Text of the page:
Our Attachment to Identity

Our identity in Christ supersedes all others.
No allegiance is more important.
This is the basis for our unity in Christ.

When you meet someone new, what do you tell about yourself so people will know and understand who you are? What do you not need to say verbally because they can see it in your person?

What conclusions about you will people draw? The ones you want to project, or something else? We draw initial impressions about people based on our observations. It is one of the ways we naturally make sense of our world, and may have roots in our early ancestors and their need to assess friend from foe, safe from dangerous on a daily basis – their lived depended on it. This continues still today in some communities, as we’ve heard on the news over the last year and many have experienced for decades. Recent violence in Europe and Africa makes clear that this issue is wide spread.

Me? I’m a straight, middle aged and middle class white guy. On most days all of that is pretty obvious. You wouldn’t know I’m of German, Irish and Scottish descent. Occasionally we go to the Irish Festival or Octoberfest and enjoy some of the very surface expressions of our cultural heritage, but we don’t take any of it very seriously. You wouldn’t know I’ve got doctors and professors and teachers and soldiers among my ancestors. By talking to me you wouldn’t guess where I grew up – my accent is pretty nondescript. Depending in large part on where you grew up and the environment in which you were raised, you might draw one or another set of conclusions about me and what I’m probably like. You wouldn’t know I’m a preacher most days, though once I say it you’ll think, “Oh, of course. I see it now.”

Veterans are an interesting group to observe in this regard. Some who served generations ago still proudly proclaim their affiliations today with pins, hats and other insignia. Others never mention their service unless specifically asked. I don’t know what makes the difference, perhaps the type of experiences encountered during the service. Were they in combat? Were they wounded? (The Brite Soul Repair Center is a great program helping veterans, their families and communities return and reintegrate after military service, which has a lot to do with identity.)

I have no stake in what identities other people claim for themselves, as long as they are not rooted in hatred and promoting of violence and destruction. My interest here is in the way our various identities intersect and when one trumps others. We have national identities, racial identities, ethnic identities, religious identities, gender identities, familial identities, sexual orientation identities, college or professional sports team identities, regional or city or even neighborhood identities. All of that is fine, wonderful, and interesting.

What I’m wondering is how we decide from among those identities which to highlight in various situations. Which is most important in most or every situation? What happens when they conflict? Or when your choice conflicts with those close to you?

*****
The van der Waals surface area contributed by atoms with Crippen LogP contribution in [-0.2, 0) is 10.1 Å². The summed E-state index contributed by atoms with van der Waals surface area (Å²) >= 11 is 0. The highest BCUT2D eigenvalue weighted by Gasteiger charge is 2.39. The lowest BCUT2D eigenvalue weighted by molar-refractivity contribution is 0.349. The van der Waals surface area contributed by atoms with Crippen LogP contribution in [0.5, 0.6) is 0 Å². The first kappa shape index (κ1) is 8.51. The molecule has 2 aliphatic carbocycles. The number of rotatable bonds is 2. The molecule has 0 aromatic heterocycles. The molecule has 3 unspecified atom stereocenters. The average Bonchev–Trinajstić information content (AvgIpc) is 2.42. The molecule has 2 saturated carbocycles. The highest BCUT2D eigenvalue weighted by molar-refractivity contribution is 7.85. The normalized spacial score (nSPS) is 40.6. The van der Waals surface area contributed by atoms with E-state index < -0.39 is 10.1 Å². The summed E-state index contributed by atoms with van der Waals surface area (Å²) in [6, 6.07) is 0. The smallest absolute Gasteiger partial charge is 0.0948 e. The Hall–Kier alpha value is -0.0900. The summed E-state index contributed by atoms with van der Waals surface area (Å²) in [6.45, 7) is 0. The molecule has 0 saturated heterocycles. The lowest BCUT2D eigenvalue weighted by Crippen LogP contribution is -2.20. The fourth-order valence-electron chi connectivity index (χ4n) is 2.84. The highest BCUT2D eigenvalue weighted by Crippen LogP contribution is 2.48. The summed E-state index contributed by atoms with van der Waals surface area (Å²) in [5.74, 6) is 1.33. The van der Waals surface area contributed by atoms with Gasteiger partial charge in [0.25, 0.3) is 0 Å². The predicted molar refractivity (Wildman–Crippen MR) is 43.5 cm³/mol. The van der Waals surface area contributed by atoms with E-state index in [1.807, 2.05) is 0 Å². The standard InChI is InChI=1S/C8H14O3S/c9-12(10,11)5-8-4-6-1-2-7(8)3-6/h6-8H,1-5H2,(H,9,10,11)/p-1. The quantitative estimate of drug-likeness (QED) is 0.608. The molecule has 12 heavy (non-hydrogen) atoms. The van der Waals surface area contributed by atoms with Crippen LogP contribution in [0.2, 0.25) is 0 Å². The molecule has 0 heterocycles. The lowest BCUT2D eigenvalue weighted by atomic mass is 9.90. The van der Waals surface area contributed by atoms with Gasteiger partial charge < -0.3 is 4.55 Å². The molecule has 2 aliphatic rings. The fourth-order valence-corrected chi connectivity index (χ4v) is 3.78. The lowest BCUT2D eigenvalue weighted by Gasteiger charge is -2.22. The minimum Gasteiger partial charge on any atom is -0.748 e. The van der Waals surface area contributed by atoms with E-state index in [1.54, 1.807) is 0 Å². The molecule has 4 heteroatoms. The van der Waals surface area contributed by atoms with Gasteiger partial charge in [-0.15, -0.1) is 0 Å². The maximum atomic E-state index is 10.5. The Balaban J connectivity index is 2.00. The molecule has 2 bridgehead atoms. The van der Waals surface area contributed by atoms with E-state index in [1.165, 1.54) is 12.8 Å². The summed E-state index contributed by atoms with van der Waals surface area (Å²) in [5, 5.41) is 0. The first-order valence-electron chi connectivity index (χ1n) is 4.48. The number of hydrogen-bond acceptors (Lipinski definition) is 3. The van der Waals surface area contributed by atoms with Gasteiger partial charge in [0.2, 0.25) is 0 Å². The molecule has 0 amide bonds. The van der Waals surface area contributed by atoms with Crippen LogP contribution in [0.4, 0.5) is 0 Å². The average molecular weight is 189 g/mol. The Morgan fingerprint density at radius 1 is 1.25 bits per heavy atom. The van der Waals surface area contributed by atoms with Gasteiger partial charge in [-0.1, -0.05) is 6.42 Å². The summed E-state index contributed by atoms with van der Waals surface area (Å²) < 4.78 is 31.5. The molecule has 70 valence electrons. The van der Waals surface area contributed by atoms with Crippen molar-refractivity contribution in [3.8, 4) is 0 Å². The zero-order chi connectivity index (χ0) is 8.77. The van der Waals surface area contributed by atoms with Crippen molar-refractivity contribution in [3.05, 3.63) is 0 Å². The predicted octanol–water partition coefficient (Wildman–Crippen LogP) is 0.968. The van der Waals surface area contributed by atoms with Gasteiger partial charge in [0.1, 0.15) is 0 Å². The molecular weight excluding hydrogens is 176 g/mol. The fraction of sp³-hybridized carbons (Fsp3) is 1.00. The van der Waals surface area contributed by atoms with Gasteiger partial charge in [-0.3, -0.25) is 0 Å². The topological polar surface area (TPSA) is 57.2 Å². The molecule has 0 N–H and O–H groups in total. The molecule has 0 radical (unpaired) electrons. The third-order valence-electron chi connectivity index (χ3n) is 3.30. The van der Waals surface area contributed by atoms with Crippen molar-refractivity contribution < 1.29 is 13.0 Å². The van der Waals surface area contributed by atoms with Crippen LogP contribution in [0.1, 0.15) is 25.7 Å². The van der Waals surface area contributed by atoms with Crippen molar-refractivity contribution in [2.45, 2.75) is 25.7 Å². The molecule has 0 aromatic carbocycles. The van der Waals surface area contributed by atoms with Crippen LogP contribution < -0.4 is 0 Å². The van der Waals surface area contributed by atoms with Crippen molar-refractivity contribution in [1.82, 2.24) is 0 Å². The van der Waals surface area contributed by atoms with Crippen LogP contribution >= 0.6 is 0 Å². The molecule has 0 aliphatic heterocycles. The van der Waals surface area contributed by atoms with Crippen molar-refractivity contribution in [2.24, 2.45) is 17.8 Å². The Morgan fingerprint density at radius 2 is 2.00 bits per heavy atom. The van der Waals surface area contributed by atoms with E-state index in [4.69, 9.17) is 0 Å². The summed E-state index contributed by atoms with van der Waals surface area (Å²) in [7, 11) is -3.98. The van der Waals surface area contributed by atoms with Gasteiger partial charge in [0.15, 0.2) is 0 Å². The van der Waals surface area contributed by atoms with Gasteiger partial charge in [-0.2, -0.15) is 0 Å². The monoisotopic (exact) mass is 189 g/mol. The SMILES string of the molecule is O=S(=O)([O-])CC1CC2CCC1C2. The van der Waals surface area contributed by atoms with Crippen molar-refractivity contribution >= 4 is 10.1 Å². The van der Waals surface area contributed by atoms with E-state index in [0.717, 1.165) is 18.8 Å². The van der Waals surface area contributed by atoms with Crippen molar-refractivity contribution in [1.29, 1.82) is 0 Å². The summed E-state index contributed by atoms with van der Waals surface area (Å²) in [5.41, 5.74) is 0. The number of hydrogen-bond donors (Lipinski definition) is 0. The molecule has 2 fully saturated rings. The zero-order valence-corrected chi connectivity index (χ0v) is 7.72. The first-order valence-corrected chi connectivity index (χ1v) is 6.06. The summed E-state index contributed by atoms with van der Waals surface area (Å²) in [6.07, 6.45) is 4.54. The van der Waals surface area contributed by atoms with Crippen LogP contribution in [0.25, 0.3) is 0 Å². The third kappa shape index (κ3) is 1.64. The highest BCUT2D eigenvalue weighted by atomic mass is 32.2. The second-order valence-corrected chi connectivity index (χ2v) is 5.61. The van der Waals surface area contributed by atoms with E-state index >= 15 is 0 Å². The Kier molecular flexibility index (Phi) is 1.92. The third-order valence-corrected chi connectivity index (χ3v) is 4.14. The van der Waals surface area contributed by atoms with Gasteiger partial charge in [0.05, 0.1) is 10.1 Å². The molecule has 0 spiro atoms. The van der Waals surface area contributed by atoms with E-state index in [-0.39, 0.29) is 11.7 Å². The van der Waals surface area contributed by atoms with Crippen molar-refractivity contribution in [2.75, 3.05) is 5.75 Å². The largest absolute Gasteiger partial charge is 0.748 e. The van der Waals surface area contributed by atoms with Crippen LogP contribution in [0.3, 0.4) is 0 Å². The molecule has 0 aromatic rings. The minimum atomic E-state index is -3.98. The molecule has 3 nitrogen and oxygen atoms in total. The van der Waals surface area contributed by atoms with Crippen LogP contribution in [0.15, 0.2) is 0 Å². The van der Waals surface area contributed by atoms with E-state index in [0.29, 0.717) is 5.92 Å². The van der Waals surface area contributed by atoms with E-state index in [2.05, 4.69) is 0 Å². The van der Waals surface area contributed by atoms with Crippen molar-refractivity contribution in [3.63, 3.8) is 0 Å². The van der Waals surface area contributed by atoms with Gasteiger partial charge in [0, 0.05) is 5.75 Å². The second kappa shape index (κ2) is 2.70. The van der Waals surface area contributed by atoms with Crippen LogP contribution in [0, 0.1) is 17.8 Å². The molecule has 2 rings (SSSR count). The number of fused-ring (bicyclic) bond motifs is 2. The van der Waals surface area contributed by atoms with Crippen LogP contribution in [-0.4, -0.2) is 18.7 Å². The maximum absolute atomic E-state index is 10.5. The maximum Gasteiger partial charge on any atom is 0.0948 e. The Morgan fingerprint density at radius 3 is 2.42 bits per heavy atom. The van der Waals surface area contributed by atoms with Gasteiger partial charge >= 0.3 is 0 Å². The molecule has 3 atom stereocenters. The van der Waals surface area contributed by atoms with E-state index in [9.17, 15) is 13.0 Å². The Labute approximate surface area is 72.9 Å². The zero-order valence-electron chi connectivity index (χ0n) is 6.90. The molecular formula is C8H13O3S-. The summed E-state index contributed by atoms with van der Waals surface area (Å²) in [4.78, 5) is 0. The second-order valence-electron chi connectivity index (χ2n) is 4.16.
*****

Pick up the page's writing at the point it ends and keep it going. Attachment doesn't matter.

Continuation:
**  A reflection for “Our Attachment to Identity” From 1 Corinthians 7:29-31   &   Mark 1:14-20 First preached Sunday 1/25/15 @ http://www.StPaulUCCDallas.org

See also: “Are You My Mother?” and “Where Does Identity Lead You?

The New Law of Freedom

Perhaps you know the phrase, “Keep it between the ditches”. It has been used in popular culture, including in this song by Drive By Truckers:

Doug Kershaw also has a song titled “Keep Between Them Ditches” which was used in the Dukes of Hazard.   You can listen to a clip here.

On either side of the road there is trouble. In between, there is plenty of room to move. You can adjust your speed. And some ditches are deeper than others. In what ways are our attempts at finding a moral compass, in scripture or otherwise, reflected in the spirit of this phrase? The ditches do not control or determine behavior, but they do suggest some constraints. Of course you can drive into the ditch if you want, but you might damage your car, and worse.

* Notes for Reflection on 1 Corinthians 6:12-20

Go Take God’s Love Everywhere

16 Now the eleven disciples went to Galilee, to the mountain to which Jesus had directed them. 17 When they saw him, they worshiped him; but some doubted. 18 And Jesus came and said to them, “All authority in heaven and on earth has been given to me. 19 Go therefore and make disciples of all nations, baptizing them in the name of the Father and of the Son and of the Holy Spirit, 20 and teaching them to obey everything that I have commanded you. And remember, I am with you always, to the end of the age.” Matthew 28:16-20

That Was Then, This Is Now

It is important that we recognize what time it is.
In our personal lives, our church, and the history of Christianity,
different ages require different things of us.
We honor the past best by living fully today and into the future.

This Sunday St. Paul’s will begin to celebrate 2015 as the 125th Anniversary Year of the congregation. Founded by German immigrants who came into Texas through Galveston, St. Paul’s is a congregation of the United Church of Christ, coming from the Evangelical and Reformed tradition. As we look forward into this century, we seek to serve Christ by serving the world and proclaiming the Good News in both our Words and our Actions. We remember and honor what God has done and said through St. Paul’s by continuing to listen, because “God is still speaking.”

More reflections to come….